# Second line connection

Keywords: Shape

The second line connection is a special case of what is known in Japanese as watari (connection underneath or near the edge).

Basic second line connection

The stone connects her two strings of stones on the second line. In this diagram, there is no way that Black can cut them apart. If Black cuts at the circled points, he is caught in a ladder, a chapel in particular.

Dangerous second line connection

However, the connection on the second line is dangerous because the opponent can cut on one side to be able to cut on the other side in sente.

Here, the stones are in danger. If Black cuts at a and White plays x without thinking, Black can cut at b in sente which allows him to play c and capture the two white stones. In a case like this, where the cut at a does not threaten anything in itself, White should answer the cut by connecting at b herself, and Black will have lost his stone at a. (In addition, White will say 'thank you for removing my weakness' because a black play directly at c would have been a big endgame play, but now is no longer possible.)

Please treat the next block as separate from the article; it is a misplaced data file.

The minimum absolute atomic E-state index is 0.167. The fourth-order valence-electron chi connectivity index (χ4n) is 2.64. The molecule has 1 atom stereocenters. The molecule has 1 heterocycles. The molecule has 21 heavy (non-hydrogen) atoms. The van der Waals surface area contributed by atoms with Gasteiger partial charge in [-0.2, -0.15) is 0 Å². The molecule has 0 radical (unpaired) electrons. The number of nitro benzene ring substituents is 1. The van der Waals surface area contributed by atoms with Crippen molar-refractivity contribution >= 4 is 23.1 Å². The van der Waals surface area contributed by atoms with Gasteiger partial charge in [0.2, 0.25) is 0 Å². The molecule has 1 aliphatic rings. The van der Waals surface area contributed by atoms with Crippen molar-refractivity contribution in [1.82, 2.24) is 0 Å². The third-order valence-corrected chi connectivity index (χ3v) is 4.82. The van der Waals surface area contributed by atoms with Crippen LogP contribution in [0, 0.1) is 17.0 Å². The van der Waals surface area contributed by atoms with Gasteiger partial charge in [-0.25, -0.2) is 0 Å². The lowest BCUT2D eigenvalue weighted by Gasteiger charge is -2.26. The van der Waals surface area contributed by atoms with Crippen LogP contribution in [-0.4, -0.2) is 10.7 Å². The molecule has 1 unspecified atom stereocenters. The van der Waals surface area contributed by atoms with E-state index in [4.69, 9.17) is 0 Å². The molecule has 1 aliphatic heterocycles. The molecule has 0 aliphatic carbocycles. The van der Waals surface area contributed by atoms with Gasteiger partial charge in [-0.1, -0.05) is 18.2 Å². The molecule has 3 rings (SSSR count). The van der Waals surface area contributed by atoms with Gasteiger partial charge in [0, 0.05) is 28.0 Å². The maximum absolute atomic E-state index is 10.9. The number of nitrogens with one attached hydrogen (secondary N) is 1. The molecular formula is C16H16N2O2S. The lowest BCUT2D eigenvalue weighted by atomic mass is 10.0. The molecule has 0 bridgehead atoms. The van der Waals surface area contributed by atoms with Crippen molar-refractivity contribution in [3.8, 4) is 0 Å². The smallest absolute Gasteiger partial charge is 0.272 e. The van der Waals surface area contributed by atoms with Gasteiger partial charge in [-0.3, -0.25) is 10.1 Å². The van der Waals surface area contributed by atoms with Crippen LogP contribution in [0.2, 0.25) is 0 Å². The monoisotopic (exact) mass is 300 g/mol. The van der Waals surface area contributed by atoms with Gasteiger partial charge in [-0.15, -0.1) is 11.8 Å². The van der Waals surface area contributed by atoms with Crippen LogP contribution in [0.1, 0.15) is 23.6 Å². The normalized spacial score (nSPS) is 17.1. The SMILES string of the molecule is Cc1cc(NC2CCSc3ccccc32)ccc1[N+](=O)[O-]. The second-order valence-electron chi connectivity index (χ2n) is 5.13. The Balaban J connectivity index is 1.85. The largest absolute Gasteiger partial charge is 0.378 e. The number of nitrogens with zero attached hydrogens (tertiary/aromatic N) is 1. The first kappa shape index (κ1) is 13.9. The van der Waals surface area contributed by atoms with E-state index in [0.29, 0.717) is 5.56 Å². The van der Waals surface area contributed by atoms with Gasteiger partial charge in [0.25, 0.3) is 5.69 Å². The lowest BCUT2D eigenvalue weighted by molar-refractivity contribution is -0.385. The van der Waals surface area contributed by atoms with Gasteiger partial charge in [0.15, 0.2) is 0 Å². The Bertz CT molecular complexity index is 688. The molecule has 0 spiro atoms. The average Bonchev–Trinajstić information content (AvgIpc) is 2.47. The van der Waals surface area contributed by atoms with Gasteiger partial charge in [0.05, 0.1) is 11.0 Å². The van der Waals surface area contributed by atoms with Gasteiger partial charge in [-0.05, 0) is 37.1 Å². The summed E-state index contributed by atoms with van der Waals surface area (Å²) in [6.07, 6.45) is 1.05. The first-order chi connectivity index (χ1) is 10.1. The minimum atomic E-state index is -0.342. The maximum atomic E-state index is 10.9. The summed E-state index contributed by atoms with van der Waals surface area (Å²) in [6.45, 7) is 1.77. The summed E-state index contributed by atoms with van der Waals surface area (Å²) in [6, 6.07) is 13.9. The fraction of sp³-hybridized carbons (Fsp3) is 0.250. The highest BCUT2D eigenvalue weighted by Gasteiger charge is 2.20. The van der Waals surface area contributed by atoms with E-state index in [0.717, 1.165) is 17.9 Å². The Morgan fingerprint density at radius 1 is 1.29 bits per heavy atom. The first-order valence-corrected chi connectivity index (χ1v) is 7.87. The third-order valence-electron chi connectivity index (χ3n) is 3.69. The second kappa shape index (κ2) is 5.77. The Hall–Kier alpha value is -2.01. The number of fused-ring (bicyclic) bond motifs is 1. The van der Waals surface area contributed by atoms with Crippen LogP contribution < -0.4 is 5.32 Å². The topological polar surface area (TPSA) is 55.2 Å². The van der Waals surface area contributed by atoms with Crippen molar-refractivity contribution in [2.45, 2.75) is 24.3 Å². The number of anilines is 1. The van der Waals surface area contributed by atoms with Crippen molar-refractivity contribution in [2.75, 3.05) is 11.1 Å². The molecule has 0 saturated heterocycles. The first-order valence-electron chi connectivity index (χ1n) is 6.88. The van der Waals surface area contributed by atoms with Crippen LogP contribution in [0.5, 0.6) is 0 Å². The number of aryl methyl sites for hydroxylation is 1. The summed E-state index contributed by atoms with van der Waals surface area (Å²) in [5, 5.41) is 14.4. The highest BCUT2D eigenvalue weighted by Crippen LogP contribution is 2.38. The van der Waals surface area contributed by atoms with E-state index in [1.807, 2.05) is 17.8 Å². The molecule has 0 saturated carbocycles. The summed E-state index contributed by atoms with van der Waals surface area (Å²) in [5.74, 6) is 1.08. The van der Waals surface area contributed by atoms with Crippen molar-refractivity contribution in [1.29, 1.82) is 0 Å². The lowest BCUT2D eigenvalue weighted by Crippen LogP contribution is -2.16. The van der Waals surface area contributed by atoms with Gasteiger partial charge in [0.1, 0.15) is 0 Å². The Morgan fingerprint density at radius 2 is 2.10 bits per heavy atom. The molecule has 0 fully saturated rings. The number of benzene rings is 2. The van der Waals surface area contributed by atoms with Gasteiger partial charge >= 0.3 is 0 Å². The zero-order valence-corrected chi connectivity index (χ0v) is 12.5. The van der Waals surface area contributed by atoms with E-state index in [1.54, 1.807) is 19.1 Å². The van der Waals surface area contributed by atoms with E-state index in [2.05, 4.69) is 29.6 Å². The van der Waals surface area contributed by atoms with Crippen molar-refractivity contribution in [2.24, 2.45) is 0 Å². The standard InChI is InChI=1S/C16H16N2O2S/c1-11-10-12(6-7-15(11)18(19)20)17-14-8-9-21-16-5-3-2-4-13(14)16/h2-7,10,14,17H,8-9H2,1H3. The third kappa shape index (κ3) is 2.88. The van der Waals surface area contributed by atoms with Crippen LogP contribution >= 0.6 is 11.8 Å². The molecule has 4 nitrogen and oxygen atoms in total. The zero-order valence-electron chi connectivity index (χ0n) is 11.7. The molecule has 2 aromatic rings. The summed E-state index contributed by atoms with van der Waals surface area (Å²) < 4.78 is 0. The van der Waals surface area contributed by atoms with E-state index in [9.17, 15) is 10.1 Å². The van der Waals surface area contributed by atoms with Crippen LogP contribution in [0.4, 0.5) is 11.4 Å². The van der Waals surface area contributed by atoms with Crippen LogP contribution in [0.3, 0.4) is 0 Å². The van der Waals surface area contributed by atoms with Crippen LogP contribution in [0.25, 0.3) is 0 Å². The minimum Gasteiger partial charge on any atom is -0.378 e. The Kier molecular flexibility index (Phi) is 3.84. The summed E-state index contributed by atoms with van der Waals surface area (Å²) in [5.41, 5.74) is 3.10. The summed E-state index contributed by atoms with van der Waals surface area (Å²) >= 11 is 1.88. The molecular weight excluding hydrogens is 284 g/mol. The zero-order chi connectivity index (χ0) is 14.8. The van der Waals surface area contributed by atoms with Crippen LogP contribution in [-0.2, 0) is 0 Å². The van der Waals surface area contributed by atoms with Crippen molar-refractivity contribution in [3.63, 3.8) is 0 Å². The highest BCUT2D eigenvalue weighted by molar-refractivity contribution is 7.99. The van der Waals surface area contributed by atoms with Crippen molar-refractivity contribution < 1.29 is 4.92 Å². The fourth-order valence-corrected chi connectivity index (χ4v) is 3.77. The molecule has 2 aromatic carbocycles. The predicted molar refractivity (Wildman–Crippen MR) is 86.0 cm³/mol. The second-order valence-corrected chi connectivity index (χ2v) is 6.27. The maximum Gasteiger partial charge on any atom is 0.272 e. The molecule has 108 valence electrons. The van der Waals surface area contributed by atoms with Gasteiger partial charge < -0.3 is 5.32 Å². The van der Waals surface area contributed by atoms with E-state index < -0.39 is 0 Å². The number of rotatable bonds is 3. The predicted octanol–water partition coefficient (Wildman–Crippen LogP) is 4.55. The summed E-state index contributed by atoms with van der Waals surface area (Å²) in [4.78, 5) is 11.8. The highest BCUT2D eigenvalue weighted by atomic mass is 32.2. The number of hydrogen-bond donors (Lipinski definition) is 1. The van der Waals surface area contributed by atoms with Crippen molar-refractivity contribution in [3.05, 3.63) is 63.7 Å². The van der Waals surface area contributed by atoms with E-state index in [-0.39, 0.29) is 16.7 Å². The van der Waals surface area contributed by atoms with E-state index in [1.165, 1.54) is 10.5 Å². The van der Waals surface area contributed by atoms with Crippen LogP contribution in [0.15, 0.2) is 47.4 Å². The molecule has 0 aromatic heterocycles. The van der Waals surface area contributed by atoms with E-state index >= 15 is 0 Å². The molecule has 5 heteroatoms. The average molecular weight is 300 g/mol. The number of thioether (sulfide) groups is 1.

Other options: nose-tesuji

tderz: However sometimes the nose-tesuji might be useful. ( at c is better)
(If Wx, By)
Perhaps White then does not say "Thank you!", but
globally "Eh?.. Aah so nan da.... maita na"

White cannot cut/capture at z, because of Black x-m)

Failed second line connection

Some connections on the second line just do not work, even if you reply 'correctly' to the cuts. In this example, Black's cuts at either of the circled points will work.

Failed second line connection (3-stones)

Even with a larger distance, the connection does not secure all stones. Black can play at the circled point.

-- Chris

Ko fight for the second line connection

In response to the above, it looks like White can start a ko fight for the connection.

-- Xavi

Failed second line connection (4-stones)

Beware of combinations!

-- Chris

Second line connection last edited by 37.133.33.179 on March 29, 2023 - 15:05